The numbing gel causes the eye to become quite dry, and this can last for several days after the injection. The only real treatment is artificial tears. I told my patients to use tears every hour once they arrived home until they went to bed. This would help rinse the excess numbing medication out of the eye and alleviate discomfort.

The results of these drugs are amazing. I’ve seen patients go from 20/400 to 20/25 after one treatment. This kind of improvement is rare; most patients see improvement of about three or four lines on the vision chart, but for these people, any improvement is greatly appreciated.

The majority of these patients were avid readers or did quite a bit of work up close, and since their diagnosis, they’ve been unable to do things they used to enjoy. So many patients have told me that listening to an audiobook is just not the same, and they terribly miss being able to pick up a book and read for hours.

Vitamins for Dry AMD

Vitamins have shown great promise in the protection against the development of the disease and are the only treatment available for dry AMD. Ocuvite and Preservision, both made by Bausch and Lomb, are the leading vitamins on the market for the disease. They are also the most widely recommended by ophthalmologists.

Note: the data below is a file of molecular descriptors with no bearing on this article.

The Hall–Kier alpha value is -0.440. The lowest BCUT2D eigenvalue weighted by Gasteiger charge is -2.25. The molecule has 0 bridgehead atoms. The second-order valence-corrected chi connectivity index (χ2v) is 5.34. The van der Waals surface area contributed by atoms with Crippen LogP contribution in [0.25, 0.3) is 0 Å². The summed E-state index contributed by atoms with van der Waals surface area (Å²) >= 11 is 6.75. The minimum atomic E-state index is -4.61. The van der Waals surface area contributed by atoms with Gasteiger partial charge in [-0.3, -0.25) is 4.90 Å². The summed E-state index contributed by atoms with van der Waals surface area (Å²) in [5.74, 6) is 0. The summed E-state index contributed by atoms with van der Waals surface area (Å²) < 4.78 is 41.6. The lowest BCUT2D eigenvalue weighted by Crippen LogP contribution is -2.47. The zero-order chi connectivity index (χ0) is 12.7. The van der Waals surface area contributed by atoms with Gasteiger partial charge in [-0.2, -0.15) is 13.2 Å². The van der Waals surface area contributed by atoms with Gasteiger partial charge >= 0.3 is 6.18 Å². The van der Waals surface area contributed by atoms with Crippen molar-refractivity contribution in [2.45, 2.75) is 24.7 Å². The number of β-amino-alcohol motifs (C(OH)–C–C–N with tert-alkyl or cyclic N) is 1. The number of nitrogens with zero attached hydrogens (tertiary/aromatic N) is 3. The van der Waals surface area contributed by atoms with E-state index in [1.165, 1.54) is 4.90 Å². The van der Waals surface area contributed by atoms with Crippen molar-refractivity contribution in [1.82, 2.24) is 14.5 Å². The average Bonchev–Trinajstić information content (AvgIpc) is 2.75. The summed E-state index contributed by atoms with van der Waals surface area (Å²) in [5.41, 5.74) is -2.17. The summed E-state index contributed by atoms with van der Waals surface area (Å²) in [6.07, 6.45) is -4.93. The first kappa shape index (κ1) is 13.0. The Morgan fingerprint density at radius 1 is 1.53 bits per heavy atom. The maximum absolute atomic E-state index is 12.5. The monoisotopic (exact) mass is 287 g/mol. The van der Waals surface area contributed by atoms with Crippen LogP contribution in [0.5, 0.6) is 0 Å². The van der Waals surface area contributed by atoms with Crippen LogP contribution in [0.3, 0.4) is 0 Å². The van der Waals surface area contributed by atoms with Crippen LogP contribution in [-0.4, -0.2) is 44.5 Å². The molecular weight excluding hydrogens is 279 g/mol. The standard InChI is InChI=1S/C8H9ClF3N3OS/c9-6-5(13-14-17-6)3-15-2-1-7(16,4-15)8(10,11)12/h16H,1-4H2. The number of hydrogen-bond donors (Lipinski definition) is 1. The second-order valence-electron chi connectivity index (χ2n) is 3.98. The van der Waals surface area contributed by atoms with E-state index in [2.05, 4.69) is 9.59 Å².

The vitamin formula is known as the Age-Related Eye Disease Study, or AREDS, and it contains vitamin A, vitamin C, lutein, vitamin E, zinc, and copper.

There is a new version of the vitamins called the AREDS 2 formula, which is part of an ongoing study set to be finished in 2013. This formula is a bit different. It eliminates vitamin A, and adds zeaxanthin (pronounced “z-a-zan-thin”) and the Omega-3 compounds DHA and EPA.

The study is attempting to determine if reducing the amount of zinc and eliminating vitamin A while adding the Omega-3s and zeaxanthin will change the effects the vitamins have on the disease. Vitamin A was eliminated mainly because smokers can’t take the supplement due to the increased risk for lung cancer it may cause.

The earlier the vitamins are started, the better. Antioxidants are the primary compounds that prevent and halt AMD. Vitamins are a good source, but diet is better. A diet rich in leafy green vegetables, nuts, and fish will supply the same vitamins and minerals found in the AREDS vitamins, and they will be all-natural, making them easier for the body to absorb.

How to Prevent AMD